Greeks Turning to Micro-Brew Beers, More Companies Coming

(Photo by Eurokinissi/Yiannis Panagopoulos)

ATHENS – With multi-national companies controlling most of Greece’s major beer brands market and trying to squeeze out Greek companies, consumers are picking up a taste for home-grown micro-brewed varieties.

While the profits are limited so far, given that microbrews are more expensive but locally made the number of companies has grown from seven in 2011 to 45 this year, the business newspaper Naftemporiki and Kathimerini said, citing figure from The Brewers of Europe.

The Hellenic Association of Brewers – which includes the smaller breweries-  is seeing burgeoning interest in the products that come with names such as Canal Dive,  Crazy Donkey, Blackmak, Volkan, Alexander the Great, Chaos and Strange Brew Jasmine.

Almost every region of Greece is producing its own beer: from the Siris MicroBrewery of Serres and Northern Greece, which makes the Voreia range, and the Cretan Brewery with its Charma beers to Corfu Beer and the Ikariaki Brewery on the island of Icaria

That the phenomenon is happening during a still ongoing economic crisis is even more remarkable given that Greeks have less to spend and are even going for generic beers instead of the traditional popular fare like Mythos, Fix and Alfa, while Heineken has been trying to force out competition from Greek breweries like Vergina.

“There was demand for special and more specialized products. Consumers wanted it. It is basically the same trend that appeared in the wine sector in Greece, although that was 25-30 years ago. From just a few big wineries we went to having a succession of new wineries,” Sofoklis Panagiotou, who together with his brother Giorgos started the Septem microbrewery in 2009, turning it into one of the most well-known labels in its category with significant exports traveling as far as Australia, said Kathimerini.

Consumers in the past few years have shown a preference for Greek labels and products as a means of supporting local businesses who have responded with naming their neers to be very Greek, like Katsika (“goat”), which is produced on Folegandros, and Sknipa (literally “midge,” but colloquially used to describe being drunk.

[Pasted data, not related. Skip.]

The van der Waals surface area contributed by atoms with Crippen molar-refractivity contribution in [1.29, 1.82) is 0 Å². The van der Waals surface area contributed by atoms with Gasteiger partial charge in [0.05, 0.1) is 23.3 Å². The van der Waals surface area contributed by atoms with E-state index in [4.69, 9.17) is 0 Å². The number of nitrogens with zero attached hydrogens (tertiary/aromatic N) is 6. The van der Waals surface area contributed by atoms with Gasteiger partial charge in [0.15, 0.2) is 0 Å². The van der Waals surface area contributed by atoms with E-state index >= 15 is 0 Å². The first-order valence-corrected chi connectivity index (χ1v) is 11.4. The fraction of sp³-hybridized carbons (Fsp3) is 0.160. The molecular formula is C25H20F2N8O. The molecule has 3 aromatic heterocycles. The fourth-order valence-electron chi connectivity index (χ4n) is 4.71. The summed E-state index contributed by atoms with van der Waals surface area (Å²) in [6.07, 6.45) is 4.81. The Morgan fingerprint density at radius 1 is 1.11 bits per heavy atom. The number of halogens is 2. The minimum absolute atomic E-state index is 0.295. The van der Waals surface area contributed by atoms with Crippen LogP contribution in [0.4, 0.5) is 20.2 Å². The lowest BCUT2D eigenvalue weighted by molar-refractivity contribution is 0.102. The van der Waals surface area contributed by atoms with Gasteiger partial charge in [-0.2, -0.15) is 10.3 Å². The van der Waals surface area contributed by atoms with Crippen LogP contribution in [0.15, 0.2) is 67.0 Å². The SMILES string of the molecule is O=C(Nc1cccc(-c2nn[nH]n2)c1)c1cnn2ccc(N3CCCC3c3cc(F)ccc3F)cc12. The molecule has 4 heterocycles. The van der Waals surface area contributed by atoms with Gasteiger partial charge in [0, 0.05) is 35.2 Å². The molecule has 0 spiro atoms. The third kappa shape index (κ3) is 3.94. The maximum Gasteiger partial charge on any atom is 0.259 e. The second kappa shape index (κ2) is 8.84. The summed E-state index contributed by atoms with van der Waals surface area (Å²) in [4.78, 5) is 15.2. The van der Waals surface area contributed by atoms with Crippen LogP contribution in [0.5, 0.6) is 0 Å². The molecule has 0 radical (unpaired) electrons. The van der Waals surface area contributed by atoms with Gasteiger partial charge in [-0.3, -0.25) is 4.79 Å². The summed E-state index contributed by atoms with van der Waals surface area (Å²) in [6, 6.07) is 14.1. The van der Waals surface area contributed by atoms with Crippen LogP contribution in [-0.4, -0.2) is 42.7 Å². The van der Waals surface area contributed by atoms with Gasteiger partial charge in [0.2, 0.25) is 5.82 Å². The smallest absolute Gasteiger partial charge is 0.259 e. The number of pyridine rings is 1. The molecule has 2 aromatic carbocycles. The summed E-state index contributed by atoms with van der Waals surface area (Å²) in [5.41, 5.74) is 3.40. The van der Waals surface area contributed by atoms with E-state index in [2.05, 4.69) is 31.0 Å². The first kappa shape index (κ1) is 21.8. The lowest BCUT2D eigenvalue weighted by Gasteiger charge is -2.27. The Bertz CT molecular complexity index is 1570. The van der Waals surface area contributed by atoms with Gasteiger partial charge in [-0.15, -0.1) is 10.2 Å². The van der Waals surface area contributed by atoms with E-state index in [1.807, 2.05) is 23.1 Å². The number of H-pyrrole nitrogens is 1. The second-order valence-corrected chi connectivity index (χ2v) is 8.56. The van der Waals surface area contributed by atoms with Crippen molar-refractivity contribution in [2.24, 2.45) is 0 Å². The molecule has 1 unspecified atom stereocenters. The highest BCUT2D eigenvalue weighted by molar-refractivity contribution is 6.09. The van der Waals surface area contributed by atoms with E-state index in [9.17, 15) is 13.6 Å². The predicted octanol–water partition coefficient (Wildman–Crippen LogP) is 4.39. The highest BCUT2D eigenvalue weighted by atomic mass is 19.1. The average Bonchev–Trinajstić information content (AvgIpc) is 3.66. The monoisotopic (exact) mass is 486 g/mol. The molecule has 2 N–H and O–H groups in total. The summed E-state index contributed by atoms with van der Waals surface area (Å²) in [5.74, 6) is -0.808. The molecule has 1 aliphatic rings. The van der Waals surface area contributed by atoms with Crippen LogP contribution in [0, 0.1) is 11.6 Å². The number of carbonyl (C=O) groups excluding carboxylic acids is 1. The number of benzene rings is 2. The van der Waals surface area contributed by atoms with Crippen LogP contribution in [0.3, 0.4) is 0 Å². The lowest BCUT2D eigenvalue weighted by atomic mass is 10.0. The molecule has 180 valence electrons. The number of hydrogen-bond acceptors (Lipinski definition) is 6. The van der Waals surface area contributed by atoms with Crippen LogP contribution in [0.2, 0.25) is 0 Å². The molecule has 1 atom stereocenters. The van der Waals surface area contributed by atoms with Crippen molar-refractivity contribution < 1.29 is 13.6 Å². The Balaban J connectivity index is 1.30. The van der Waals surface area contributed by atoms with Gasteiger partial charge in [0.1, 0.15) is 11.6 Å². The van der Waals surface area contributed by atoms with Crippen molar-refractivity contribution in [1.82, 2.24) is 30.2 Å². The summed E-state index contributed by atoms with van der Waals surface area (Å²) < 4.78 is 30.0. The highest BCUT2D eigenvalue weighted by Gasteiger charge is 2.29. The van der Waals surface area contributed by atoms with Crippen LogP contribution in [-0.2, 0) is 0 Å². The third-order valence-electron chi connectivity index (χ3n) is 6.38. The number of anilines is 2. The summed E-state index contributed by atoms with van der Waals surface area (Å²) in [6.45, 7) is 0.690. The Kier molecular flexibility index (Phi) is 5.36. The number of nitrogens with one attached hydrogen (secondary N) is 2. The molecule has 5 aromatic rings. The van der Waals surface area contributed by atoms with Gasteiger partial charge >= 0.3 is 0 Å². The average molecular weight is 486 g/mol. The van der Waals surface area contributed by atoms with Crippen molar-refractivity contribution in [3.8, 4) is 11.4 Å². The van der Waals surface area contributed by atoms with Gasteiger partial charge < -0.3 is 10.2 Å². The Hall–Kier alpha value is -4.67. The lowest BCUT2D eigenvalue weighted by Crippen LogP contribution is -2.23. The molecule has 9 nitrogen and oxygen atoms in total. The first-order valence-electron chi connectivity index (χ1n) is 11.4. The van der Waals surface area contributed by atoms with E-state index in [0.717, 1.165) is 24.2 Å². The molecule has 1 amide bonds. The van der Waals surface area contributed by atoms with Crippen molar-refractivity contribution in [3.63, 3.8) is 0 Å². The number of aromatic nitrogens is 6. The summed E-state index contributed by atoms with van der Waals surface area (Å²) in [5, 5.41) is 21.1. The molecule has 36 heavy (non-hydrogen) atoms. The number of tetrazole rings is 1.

Feeling the rising competition, major brewers based in Greece that are subsidiaries of foreign companies are producing beers with Greek names trying to show their economic patriotism and keep customers.

The leaders in the brewed-in-Greece real Greek companies include Hellenic Breweries of Atalanti (EZA) and Macedonian Thrace Brewery (Vergina), which range in production volume between small and industrial scale.

That means that while there’s more microbreweries their market share is still below 1 percent, except for EZA and Vergina, at about 8-9 percent, said Panagiotou, who is also president of the board at the Association of Greek Brewers.

Agreements between some of these firms and big alcohol distribution companies has allowed them to have a presence on the shelves of certain large supermarket chains and at restaurants and bars beyond their geographical region where big brands try to dominate.

According to the Brewers of Europe association, however, beer consumption in Greece came to 3.9 million hectoliters (103.67 million gallons) or 36 liters per capita per annum, in 2016, when the most recent figures were available.).

Panagiotou, co-founder of the highly-rated Septem Microbrewer, said that, “…in Greece the margins for growth in the sector are significant, boosted by both the global trend, which is turning to consumption of beer produced by smaller producers, as well as an increasing tourism flow.” He estimated the sector could witness up to 100 micro-breweries in the country over the coming years.